Besides the U.S., no other major country is advocating protectionism. In opposition, Europe14, and even China15 are championing the fight for free-trade. Thus, the ongoing discussion on whether free trade will lose ground to protectionism is, in the medium term, exaggerated. Furthermore, Mr. Trump defends a political agenda which is not ideological, but rather pragmatic16: he aims at pleasing those who elected him. He does not care for protectionism or free-trade. As long as he can bring back home a victory (even if a pseudo one), he will label it as “free but fair trade17”. And those who support him will cheer. Moreover, it must be kept in mind that, being a democracy, the US shifts its economic strategy often. And Trump is the symbol of an exception – not a trend – regarding trade policy. Both the Democrats18 and the Republicans (namely the moderates19 and the extreme Tea Party20) majorly advocate for free-trade. And with no substantial benefits arising with protectionism, they will continue to do so.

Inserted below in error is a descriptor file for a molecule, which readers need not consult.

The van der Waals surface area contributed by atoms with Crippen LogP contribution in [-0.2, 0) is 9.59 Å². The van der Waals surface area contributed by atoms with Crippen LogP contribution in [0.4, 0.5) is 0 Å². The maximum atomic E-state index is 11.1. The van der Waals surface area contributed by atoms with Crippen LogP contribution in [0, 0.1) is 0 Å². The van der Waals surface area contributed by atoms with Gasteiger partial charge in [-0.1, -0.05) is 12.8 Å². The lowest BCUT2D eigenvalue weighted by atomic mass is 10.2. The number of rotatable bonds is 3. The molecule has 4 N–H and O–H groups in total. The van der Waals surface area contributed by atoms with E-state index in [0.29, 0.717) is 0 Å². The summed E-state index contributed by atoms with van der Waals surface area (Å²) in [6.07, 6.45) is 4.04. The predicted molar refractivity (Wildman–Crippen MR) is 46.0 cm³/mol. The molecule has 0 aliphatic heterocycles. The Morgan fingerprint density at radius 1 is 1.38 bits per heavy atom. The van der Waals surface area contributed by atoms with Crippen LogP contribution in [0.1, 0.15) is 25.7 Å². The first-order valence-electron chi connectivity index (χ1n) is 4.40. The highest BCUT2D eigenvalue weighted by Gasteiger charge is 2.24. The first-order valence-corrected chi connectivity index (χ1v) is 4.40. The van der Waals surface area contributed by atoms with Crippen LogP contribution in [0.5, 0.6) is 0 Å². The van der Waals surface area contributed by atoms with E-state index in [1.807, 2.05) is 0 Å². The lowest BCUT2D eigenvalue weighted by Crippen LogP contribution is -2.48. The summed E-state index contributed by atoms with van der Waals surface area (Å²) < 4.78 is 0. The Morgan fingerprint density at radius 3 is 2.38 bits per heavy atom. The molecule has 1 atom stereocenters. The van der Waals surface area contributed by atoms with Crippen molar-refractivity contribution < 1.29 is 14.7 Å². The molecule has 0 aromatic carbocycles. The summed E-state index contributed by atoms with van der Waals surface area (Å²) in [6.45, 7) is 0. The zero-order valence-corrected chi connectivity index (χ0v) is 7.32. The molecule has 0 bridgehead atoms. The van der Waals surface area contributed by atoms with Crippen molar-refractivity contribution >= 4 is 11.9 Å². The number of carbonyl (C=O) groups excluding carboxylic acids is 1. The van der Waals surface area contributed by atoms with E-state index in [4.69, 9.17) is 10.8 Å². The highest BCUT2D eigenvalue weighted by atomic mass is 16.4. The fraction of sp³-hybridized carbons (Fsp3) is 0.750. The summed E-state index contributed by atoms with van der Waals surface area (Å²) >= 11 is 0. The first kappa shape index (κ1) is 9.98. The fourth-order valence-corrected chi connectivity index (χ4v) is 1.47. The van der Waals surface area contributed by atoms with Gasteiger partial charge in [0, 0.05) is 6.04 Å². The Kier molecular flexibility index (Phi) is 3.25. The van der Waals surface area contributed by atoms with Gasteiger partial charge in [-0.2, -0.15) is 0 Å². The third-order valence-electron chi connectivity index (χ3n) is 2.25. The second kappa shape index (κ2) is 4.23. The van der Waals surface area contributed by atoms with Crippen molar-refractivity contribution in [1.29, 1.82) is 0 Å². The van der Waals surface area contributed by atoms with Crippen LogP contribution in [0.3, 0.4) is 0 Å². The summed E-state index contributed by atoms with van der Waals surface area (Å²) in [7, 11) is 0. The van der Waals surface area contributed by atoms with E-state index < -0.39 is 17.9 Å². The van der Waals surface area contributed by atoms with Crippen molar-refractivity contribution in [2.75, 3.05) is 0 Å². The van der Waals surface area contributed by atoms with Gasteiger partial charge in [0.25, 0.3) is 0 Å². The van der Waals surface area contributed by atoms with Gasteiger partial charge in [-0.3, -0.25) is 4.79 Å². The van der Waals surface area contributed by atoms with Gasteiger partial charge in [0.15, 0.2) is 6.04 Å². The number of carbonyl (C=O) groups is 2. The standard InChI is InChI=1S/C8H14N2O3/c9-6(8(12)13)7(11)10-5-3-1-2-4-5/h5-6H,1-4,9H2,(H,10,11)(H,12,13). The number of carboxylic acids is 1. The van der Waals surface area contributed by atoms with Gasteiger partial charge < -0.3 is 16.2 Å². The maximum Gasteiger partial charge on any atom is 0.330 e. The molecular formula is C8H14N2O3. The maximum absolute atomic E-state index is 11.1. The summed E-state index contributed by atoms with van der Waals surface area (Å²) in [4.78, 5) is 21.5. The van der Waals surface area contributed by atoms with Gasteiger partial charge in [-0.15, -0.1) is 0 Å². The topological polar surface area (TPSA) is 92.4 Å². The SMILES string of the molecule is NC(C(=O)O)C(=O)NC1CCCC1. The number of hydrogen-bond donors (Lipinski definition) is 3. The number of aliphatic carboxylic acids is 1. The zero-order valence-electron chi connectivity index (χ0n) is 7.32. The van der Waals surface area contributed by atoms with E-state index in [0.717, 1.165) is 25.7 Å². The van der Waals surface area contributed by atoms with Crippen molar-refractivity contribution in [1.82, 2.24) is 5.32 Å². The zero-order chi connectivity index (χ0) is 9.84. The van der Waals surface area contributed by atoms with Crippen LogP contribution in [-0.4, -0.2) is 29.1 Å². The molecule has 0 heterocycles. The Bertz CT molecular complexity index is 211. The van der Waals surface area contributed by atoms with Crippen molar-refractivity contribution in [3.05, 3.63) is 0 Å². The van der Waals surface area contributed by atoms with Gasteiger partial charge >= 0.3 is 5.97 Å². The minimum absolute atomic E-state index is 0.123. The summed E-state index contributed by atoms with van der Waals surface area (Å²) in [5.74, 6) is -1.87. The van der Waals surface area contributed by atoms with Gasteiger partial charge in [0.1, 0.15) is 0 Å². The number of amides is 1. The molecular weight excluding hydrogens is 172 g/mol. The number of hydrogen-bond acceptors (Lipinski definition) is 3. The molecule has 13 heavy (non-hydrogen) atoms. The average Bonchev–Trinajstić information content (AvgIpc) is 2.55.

A purely temporary setback

The revisionism which Trump supports, as if someone obliged the U.S. to sign free-trade deals, advocates that the current drawing of trade partnerships is profoundly unjust for America21. This unfairness may have risen due to the lack of previous policymakers’ competence, or by the shifting in economic strategies and circumstances. It may not even be a realistic premise at all. But whether this is true or not, realpolitik – “politics or diplomacy based primarily on considerations of given circumstances and factors, rather than explicit ideological notions or moral and ethical premises”22 – will prevail.

America’s power – namely how much it trades with its partners – is too meaningful (economic-wise) for third countries to enter in an ad aeternum economic war with the U.S. Besides the circumstantial “tit for tat” retaliations, it is clear most will allow Trump to come back home with small, yet symbolic victories, so as to sustain their own growth, as I have explained in my previous answer.